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Wednesday, November 20, 2013

S is for Strength

I’ve truly enjoyed sharing my life with you. I’ve shared five of the six qualities (determination, resourcefulness, energy, ambition and motivation) that moms need in order to make their dreams come true.
I showed you how these qualities helped me accomplish two of my biggest dreams – earning my graduate degree and starting my coaching business.   

The last quality you need to make your dreams come true is strength.  Some days are pretty easy.  Other days are pretty challenging.  Through it all, I’ve realized just how much strength I have. 

(Even though my muscles look pretty fierce here, I’m referring to my mental strength.)

My mother recognized my strength when I was a little girl.  Every now and then she would refer to me as “mule”. That nickname always seemed a bit strange to me.  It wasn’t until I became an adult that my mother explained why she used to call me a mule.

With love and kindness my mom explained that she would refer to me as a mule because I was very strong-willed.  Once I made up my mind to do something, I wouldn’t stop until it was done – no matter what.

As mothers often do, my mom saw strength in me that I didn’t even know I had.  As I got older and started experiencing life, my inner strength became my fuel. 

When the Going Gets Tough…

How is it that I didn’t throw my ex-husband’s belongings out on the front lawn and burn them after he casually dropped the bomb that he’d been cheating and possibly fathered a child with a woman who was “just a friend”?  How was I then able to go for one whole year and not tell one single person? How did I manage to stay in school while going through all of this?

After my family knew what I’d been going through, they kept telling me over and over again how strong I was.  But what other options did I have?  I couldn’t just leave with four young children.

I relied on an inner strength to keep me steady when my world, as I knew it, became an unfamiliar nightmare.  The early months after our marital separation were dreadful.  There were many days when I prayed that I could just wake up the next day and my life would be normal again.  But that never happened.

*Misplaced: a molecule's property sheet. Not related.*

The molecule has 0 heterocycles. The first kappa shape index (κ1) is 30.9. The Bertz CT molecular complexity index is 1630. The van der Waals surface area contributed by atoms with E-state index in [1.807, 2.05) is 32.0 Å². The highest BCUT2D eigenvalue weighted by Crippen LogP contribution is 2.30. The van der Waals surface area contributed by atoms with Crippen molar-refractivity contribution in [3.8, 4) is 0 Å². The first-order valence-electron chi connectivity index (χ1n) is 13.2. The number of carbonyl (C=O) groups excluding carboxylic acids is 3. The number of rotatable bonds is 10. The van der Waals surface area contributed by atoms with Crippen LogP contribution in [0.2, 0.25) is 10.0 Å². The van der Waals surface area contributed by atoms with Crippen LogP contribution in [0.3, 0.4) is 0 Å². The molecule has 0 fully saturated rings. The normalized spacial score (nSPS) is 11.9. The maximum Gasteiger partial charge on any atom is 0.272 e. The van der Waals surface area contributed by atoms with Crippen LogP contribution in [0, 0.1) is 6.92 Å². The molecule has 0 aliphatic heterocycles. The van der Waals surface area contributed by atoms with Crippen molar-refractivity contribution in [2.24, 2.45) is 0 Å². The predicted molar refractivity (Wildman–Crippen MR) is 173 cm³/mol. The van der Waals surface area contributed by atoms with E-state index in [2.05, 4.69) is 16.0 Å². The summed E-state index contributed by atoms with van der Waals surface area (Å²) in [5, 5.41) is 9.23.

Instead I had to deal with the reality of being a divorced woman with four children and no real plan B.  I had no plans for that life and certainly did not sign up to take care of four children on my own.  I was hurt, sad, resentful and downright pissed off!

Despite my circumstances, I kept my eyes on the prize.  I knew that if I could finish my Masters degree, I would be well on my way to creating a better life for us.  My strength as well as my faith held me up when I felt like giving up.  For this I am eternally grateful.                                                       

I’m no longer stuck in my story…

I realize that some people look at me and would never imagine my life story to be what it is.  Trust me – there were many days when I wished I could have changed a lot about my life.  But I don’t feel that way anymore.

Today I can proudly say that I am standing on my story with strength, power and confidence.  I am no longer wondering and wishing why things happened the way they did or why they could not have been different.

I accept my life just the way that it is.  I’m thankful for the lessons that life has taught me.  I know that everything I’ve gone through was not for just for me – it was so I could help other women going through pain and sadness and thinking they’re alone. 

My message to women dealing with infidelity, divorce, separation, single motherhood, or any other difficulty, is simple – you are not alone and please do not give up on yourself and your dreams. 

The road ahead may be full of bumps and scary turns.  But you owe it to yourself and to your children to keep pushing forward until you make it to the other side.  Take it day by day, hour by hour, one step at a time and you will eventually see that it was all worth it in the end.

(This summer we took our first family trip to California.  If you would have asked me four years ago if I thought I would be able to afford a trip to Disneyland, I would have laughed in your face.  But look at the magic you can create when you dream BIG and believe in yourself.)

This is not the end

As always, I’d like to know when’s the last time you found yourself fighting to get through a tough situation and what you did to get to the other side.  Did you feel stronger and more confident afterwards?